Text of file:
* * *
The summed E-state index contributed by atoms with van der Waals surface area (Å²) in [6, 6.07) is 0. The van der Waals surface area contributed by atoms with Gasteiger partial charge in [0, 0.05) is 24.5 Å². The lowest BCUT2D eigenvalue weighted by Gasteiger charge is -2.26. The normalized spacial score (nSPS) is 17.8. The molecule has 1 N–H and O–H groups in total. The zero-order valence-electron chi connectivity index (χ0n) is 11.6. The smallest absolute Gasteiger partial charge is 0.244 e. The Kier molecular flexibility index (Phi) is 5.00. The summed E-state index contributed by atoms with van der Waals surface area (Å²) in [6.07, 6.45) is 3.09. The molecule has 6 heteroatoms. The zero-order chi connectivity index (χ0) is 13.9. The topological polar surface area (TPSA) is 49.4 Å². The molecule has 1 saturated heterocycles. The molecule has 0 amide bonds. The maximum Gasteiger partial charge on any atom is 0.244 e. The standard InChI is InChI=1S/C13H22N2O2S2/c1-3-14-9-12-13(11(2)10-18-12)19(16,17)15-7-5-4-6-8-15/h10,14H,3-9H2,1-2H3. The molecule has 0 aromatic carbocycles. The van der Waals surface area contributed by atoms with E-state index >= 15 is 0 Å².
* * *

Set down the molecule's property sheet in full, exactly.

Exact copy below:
The summed E-state index contributed by atoms with van der Waals surface area (Å²) in [6, 6.07) is 0. The van der Waals surface area contributed by atoms with Gasteiger partial charge in [0, 0.05) is 24.5 Å². The lowest BCUT2D eigenvalue weighted by Gasteiger charge is -2.26. The normalized spacial score (nSPS) is 17.8. The molecule has 1 N–H and O–H groups in total. The zero-order valence-electron chi connectivity index (χ0n) is 11.6. The smallest absolute Gasteiger partial charge is 0.244 e. The Kier molecular flexibility index (Phi) is 5.00. The summed E-state index contributed by atoms with van der Waals surface area (Å²) in [6.07, 6.45) is 3.09. The molecule has 6 heteroatoms. The zero-order chi connectivity index (χ0) is 13.9. The topological polar surface area (TPSA) is 49.4 Å². The molecule has 1 saturated heterocycles. The molecule has 0 amide bonds. The maximum Gasteiger partial charge on any atom is 0.244 e. The standard InChI is InChI=1S/C13H22N2O2S2/c1-3-14-9-12-13(11(2)10-18-12)19(16,17)15-7-5-4-6-8-15/h10,14H,3-9H2,1-2H3. The molecule has 0 aromatic carbocycles. The van der Waals surface area contributed by atoms with E-state index >= 15 is 0 Å².